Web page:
CHARLOTTE, N.C. (AP) -- Chelsea Therapeutics' CEO and other key executives have resigned, and the drug developer plans large job cuts and a reorganization as it works to recover from a setback to its lead drug candidate Northera.
The Charlotte, N.C., company said Tuesday that founder and CEO Simon Pedder has resigned, effective immediately, and Kevan Clemens will be replaced by Dr. Michael Weiser as board chairman but will remain a director. Operations Vice President Joseph G. Oliveto will serve as interim CEO.
Board members Norman Hardman and Johnson Y.N. Lau also resigned, as did Keith Schmidt, a marketing and sales executive.
Chelsea Therapeutics International Ltd. also said it planned to cut at least $3.5 million in annual salary costs and will keep only the employees it needs to obtain marketing approval of Northera. The drug candidate aims to treat neurogenic orthostatic hypotension, which is a drop in blood pressure on standing, a common symptom in Parkinson's disease.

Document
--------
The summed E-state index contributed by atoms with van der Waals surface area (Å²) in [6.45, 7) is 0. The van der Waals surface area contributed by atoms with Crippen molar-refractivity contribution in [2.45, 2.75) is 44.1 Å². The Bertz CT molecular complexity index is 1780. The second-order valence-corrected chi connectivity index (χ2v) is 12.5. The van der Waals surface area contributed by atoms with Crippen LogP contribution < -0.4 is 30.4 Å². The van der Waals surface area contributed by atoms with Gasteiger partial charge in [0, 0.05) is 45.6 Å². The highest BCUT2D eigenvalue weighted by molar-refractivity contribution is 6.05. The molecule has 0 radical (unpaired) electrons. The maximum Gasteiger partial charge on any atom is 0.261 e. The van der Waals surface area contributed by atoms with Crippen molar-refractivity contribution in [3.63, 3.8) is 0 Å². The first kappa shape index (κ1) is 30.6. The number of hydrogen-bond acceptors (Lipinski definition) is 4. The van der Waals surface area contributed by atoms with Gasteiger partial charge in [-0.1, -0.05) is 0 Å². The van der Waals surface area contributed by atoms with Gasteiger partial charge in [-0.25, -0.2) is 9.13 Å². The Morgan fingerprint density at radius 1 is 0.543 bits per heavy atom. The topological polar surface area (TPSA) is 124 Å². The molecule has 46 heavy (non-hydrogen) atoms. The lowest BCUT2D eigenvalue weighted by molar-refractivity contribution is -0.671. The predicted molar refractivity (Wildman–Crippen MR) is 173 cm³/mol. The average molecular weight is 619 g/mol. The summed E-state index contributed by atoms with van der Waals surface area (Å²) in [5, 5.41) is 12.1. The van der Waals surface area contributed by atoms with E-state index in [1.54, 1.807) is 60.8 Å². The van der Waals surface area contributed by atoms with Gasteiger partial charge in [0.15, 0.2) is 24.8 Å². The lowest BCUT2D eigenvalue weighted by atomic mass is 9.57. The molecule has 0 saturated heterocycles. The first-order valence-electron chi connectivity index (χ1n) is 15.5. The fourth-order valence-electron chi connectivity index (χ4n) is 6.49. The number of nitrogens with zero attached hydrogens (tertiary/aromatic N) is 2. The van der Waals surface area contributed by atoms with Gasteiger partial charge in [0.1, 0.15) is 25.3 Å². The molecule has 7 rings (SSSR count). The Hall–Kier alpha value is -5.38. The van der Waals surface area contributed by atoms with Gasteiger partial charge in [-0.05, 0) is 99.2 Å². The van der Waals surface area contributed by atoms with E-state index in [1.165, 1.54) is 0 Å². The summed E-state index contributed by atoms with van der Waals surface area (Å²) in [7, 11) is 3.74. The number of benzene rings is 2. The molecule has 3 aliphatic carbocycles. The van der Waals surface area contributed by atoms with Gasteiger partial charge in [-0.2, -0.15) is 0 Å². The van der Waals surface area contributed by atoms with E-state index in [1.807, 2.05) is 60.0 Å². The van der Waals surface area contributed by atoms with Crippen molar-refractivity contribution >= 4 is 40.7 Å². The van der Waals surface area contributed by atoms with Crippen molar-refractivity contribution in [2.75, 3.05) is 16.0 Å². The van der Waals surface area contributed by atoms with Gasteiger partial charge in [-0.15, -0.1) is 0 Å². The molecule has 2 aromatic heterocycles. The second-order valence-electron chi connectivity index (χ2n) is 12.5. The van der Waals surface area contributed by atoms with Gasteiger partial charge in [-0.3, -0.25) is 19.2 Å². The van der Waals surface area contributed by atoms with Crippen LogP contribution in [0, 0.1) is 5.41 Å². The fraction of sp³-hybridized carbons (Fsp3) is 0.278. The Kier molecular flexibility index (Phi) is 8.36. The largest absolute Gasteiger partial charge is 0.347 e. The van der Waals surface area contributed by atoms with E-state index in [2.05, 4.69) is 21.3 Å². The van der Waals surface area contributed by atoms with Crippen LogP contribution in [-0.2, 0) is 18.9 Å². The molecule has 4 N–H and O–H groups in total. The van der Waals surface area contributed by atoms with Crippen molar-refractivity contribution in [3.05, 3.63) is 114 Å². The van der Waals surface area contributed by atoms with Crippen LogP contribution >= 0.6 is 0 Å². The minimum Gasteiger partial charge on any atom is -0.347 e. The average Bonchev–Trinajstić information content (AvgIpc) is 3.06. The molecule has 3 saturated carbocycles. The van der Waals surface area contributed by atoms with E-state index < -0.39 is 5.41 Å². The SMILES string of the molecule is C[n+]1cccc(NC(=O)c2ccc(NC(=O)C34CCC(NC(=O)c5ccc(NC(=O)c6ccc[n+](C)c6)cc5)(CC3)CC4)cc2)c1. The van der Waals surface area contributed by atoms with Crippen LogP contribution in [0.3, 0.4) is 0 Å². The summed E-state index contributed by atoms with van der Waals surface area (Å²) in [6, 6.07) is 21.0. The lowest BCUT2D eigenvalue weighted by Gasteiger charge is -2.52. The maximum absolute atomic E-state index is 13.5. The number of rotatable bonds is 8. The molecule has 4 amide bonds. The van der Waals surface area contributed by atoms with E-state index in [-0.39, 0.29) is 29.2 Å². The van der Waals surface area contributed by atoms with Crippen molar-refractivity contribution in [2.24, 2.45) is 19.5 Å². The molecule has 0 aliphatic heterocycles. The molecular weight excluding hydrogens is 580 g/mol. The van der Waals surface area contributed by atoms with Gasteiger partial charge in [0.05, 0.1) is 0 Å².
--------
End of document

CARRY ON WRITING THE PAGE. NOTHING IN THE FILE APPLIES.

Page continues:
The company expects to complete the job cuts, which it said will "significantly reduce" its workforce, in the third quarter.
Weiser said in a statement that Chelsea plans to explore "all available strategic options to determine the best path forward" in the long-term interest of the company and its shareholders.
The Food and Drug Administration has recommended another trial for Northera, saying an ongoing study is unlikely to provide enough evidence to support an application for the drug's approval.
The company said Tuesday it will stop patient enrollment in its ongoing study and will evaluate additional studies needed for marketing approval.
Northera is Chelsea Therapeutics' most advanced drug candidate. The company has no drugs approved for sale.
Chelsea also said in May it was ending studies of a potential treatment for rheumatoid arthritis, and it planned to focus resources on Northera.
Shares of Chelsea, which have lost three-quarters of their value this year, added a penny to $1.25 Tuesday in premarket trading.